On 3 November 1576, the Antwerp merchant Jan van der Meulen wrote to his brother Andries in Cologne about the tense situation in their home town. Four days later, Jan’s letter arrived in the hands of his brother. On the back of the letter, Andries (or his secretary) wrote: ‘As the Spanish Fury had taken place on 4 November.’ And indeed, on that very day, troops from the Antwerp citadel had attacked and subsequently plundered the city. Jan would not live to tell the tale. The short annotation on the letter proves that news from the attack had already arrived in Cologne by 7 November, but also that it was almost directly described as the Spaensche furie (Spanish Fury).1

This Spanish Fury at Antwerp is one of the most emblematic events in the history of the Revolt of the Low Countries, and probably within the history of early modern warfare in Europe.2 In his 1977 monograph on the Dutch Revolt, Geoffrey Parker even called it ‘the holocaust of Antwerp’.3 It has become a symbol of blind violence and of cruelty against defenceless women and children. Because of the burning of the beautiful new Renaissance town hall, it can also be considered a crime against human culture. Peter Arnade dedicated considerable attention to it in his study on the political culture of the Dutch Revolt, calling it ‘the greatest example of Spanish villainy against the civic realm’.4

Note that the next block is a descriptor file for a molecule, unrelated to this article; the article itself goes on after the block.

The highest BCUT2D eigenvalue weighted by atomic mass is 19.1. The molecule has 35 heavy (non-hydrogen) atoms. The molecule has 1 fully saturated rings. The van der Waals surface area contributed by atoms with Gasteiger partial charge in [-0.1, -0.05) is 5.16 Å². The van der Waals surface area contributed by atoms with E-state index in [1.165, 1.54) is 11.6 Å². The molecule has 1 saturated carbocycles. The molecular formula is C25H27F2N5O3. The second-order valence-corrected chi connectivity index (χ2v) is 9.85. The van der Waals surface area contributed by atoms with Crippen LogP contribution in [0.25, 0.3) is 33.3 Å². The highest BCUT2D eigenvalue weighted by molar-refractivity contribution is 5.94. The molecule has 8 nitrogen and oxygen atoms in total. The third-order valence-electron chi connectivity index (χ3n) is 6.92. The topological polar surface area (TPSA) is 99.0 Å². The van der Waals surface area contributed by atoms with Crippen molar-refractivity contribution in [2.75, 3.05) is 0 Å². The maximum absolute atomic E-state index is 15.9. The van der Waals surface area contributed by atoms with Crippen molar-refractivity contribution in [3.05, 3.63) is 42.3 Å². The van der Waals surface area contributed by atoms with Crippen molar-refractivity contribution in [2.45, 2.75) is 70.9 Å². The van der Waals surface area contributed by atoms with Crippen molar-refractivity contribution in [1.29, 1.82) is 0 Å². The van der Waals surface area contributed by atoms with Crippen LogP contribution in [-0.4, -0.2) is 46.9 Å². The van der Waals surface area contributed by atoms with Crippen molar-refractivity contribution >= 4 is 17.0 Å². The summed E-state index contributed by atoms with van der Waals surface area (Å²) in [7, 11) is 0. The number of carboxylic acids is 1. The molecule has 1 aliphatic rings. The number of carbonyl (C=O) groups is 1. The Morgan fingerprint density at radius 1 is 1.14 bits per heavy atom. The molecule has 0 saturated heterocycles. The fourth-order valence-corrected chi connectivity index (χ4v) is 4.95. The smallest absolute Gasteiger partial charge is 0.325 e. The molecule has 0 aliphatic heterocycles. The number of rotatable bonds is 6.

However, the story is not as simple as has been accounted for in historiography. Two interrelated problems lie at the heart of this. In the first place, there is uncertainty about the magnitude of the subsequent plundering and sacking of the city. At the time, the States-General counted 18000 deaths, while an Antwerp burgher at the same time mentioned 7000 mortal victims. Though Geoffrey Parker in his Dutch Revolt settled on some 8000 deaths, more recently a much lower number of some 2500 dead civilians is being used by historians.5

This article will engage not with the number of casualties, but mostly with a second problem, related to the interpretation of the events. If we scrutinise the origins and the characterisation of the Spanish Fury of Antwerp, what was it precisely? Was it a mutiny that turned into the plundering of the city, or was it a battle within city walls between professional soldiers that subsequently led to pillaging? The generally acknowledged presence of Spanish mutineers at the scene further complicates this question. Modern international historiography tends to speak of a violent and unorganised mutiny, while earlier sources and local historians in Antwerp seem to prefer the idea of an organised battle.6

This question will be answered by tracing the earliest descriptions of the events and comparing the evolution of successive narratives in detail, using a combination of textual and visual sources, such as pamphlets, correspondences, chronicles, theatre plays, historical works, and engravings. Three closely interconnected contentions will be made in the course of this article. Firstly, that the oft-used pamphlet on the events attributed to the Tudor author and soldier George Gascoigne is a reworking of a Dutch language pamphlet; secondly, that the famous Hogenberg engraving on the Spanish Fury does not hold up well against evidence from the pamphlets and modern historical knowledge; and thirdly, that recent scholarship tends to frame the events in an unbalanced way.